And then her friend Sarah Rutson, Lane Crawford’s fashion director of 15 years, a face that is commonly seen on blogs such as Chictopia and Sartorialist, appears at the door and Anna shrieks elegantly, “where are those shoes?” She is referring to the pair of black Yves Saint Laurent suede heels. She had tried them on earlier and she needs to buy them. “It’s a pair of 7 and a half. 7 and a half.”

Sarah told us that during fashion week, Anna told her that “I am envious of your job. I only ever do photoshoots and I’d really love to style some customers. Maybe we can trade positions one day!” And here is Anna. She is here for two days, giving styling advice for some private customers (first a banker mum from Credit Suisse; then a Beijing client dressed in Pucci and carried a Hermes Birkin, who flew down especially for the session) at Lane Crawford’s Platinum Suite, overlooking the Victoria Harbour.

Anna styled while she answered my questions, “when I am not busy, throw a question at me!” She taught the banker mum how to wear this season’s chicest look — a round neck knitted jumper on a wool A-line skirt. The lady emerged from the fitting room, and stared at her reflection. Her expression was quizzical. Afterall, bankers are a conservative lot. A jumper is perhaps too Alexander Wang for a Chanel kind of girl. And such is the difference between styling a shoot and styling real people. The functionality associated with clothes isn’t an element at the top of Anna’s equation.

Anna went into her fitting room, came back out and asked, “Where’s the thin belt?” Her voice sent assistants scrambling around the room, “Never lose a moment! Fashion is a moment!” And indeed it is, fashion is ephemeral according to Karl Lagerfeld, and one has to constantly evolve with fashion in order to stay on top. Anna takes this concept to the extreme — she wears clothes off the catwalk. Soon after a look has stormed down the runway, it will be Anna’s next outfit.

When the lady tries on the clothes and Anna has a free moment, I ask Anna to explain what does she mean when she writes on her blog, “I don’t want to be cool, I want to be fashion”?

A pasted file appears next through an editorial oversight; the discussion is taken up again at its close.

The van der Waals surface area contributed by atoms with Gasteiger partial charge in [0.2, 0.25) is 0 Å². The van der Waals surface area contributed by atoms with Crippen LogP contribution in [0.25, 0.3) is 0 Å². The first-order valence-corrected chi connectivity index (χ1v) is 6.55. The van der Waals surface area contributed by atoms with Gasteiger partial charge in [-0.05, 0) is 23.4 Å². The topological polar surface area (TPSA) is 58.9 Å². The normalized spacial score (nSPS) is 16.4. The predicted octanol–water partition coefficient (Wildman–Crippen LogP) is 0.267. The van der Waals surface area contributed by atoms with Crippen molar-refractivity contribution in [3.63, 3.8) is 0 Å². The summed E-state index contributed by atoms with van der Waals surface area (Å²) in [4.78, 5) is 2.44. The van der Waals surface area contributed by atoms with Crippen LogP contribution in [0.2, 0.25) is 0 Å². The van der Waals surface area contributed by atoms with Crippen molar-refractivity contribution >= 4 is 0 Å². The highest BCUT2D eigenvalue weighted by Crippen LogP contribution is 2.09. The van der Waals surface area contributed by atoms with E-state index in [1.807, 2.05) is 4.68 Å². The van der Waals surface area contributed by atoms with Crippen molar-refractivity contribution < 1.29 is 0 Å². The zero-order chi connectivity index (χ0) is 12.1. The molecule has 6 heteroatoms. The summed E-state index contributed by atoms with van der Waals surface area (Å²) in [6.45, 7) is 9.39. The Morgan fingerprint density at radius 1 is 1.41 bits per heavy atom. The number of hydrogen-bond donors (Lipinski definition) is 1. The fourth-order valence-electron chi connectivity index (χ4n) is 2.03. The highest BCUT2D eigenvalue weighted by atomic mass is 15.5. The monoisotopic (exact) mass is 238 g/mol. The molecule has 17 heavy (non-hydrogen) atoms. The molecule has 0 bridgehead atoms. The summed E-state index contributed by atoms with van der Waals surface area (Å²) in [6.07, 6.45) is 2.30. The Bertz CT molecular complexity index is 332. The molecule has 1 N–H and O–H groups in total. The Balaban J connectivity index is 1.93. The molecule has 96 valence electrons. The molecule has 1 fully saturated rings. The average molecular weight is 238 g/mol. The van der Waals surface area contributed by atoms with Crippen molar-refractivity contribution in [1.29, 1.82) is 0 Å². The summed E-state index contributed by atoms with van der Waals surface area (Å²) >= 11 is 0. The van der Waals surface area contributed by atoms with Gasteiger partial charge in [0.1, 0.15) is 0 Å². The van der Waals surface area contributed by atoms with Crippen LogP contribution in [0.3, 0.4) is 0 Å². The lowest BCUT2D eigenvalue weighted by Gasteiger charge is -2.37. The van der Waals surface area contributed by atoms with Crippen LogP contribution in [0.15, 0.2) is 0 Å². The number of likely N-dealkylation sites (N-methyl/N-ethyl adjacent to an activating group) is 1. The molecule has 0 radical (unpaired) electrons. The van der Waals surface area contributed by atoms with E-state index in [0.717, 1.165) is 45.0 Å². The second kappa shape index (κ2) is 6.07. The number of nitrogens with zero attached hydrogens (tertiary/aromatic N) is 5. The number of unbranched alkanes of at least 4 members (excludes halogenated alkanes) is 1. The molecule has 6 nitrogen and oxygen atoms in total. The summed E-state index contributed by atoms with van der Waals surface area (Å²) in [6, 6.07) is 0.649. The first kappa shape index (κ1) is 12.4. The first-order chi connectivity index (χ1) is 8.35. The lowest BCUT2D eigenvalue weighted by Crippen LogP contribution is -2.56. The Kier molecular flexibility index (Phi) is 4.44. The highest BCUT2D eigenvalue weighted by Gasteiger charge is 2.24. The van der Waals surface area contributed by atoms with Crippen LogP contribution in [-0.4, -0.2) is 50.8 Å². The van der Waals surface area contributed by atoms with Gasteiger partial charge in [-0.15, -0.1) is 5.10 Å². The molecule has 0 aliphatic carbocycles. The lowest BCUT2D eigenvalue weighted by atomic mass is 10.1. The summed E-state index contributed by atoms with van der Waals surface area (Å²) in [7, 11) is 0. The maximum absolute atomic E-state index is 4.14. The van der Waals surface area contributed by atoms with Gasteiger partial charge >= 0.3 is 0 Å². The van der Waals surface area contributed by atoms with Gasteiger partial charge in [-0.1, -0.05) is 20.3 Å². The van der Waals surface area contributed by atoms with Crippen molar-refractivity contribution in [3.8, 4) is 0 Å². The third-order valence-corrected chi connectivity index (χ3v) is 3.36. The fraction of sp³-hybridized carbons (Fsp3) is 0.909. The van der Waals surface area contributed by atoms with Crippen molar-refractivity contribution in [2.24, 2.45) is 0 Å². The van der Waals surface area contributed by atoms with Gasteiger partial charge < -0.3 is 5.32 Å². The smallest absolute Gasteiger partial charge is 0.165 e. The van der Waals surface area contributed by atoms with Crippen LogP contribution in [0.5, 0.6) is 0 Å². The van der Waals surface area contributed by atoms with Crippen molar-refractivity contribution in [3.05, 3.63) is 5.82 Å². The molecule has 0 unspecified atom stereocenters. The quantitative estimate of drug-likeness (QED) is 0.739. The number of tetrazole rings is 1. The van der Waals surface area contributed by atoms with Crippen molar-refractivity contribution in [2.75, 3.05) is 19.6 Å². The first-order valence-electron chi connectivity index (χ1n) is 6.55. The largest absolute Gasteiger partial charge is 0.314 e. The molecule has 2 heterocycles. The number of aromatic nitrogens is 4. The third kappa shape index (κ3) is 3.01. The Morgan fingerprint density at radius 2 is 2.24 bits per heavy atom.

“You know, people don’t dress up nowadays. Everybody tries to be cool. For example, Kate Moss. She is an adorable girl. She is cool. She wears t-shirts and jeans. But I am born fashion. I love fashion, I love clothes, I love brands. There’s nothing vulgar about it.” Anna is unapologetic about dressing up. And indeed why should she? She has impeccable taste, her style influences millions worldwide. She has got the figure to flaunt it, so why not?

Anna keeps fit by swimming and practising yoga everyday. “If I work in Milan then I walk my dog, Cicciolina.” How about her makeup routine? “I have a flexible body. My body is really good for clothes. But I never wear makeup because I have an androgynous face. If I wear make up I look like a tranvestite. For skincare I use La Mer, and nail varnish YSL.”

Indeed her body is perfect. She looks much fitter than on photographs — she somehow looks thinner in real life, but she is definitely not a waif. She looks healthy. Her proportion is perfect. Although she hunches when she stands, her shoulders are straight and her legs are firm and toned. She has a befreckled back, perhaps evidence of a lot of sunning in Portofino?

“I used to holiday with him every year. But this year we only spent a couple of weekends together.” Anna is referring to Stefano Gabbana, whom she says without a hint of hesitation that he is her best friend in fashion. Is it any wonder? Earlier this year, Stefano twitted Anna’s photo via his account. It was the back of Anna descending some steps in the background of an azzaro sea. And most of the time Anna can be spotted in Dolce & Gabbana outfits, two seasons ahead of time. Does she style the boys’ show as well?

“I never speak about the shows I styled. The designers should be given the right spotlight. I used to style many many shows, but now I am more selective. Maybe only once or twice a season.”

Anna says her proudest moment in fashion is during fashion week because “it is like the Olympics. You prepare for it before. You get into shape. And during fashion week you see the results of what you have worked so hard for. And you know September is the most important week in fashion, and it is also the best issue for my magazine, Japan Vogue.”

The creative director and consultant for Vogue Japan works from Milan, and travels to Japan twice a year. According to Vogue Japan’s fashion market director Saori Masuda, “Anna creates the look for the Vogue girl, and is in charge of the whole feel of the magazine. Anna follows the photoshoot for Vogue Japan in Milan.” Saori is writing an article about Anna for Vogue Japan, which will be out in late November. “Anna is very friendly. She is very direct with what she wants. She is very inspirational.”

It has been rumoured that Anna puts fashion before men. The fact that she is never snapped with any straight male companion has fueled the rumour. So what is her view on men? “I can only say that don’t overdress when you go out with men. They don’t like it. They don’t like excessive. But of course I love men. I think gay men with fashion, [she makes a perfetto gesture], but straight men… But I love men, of course.”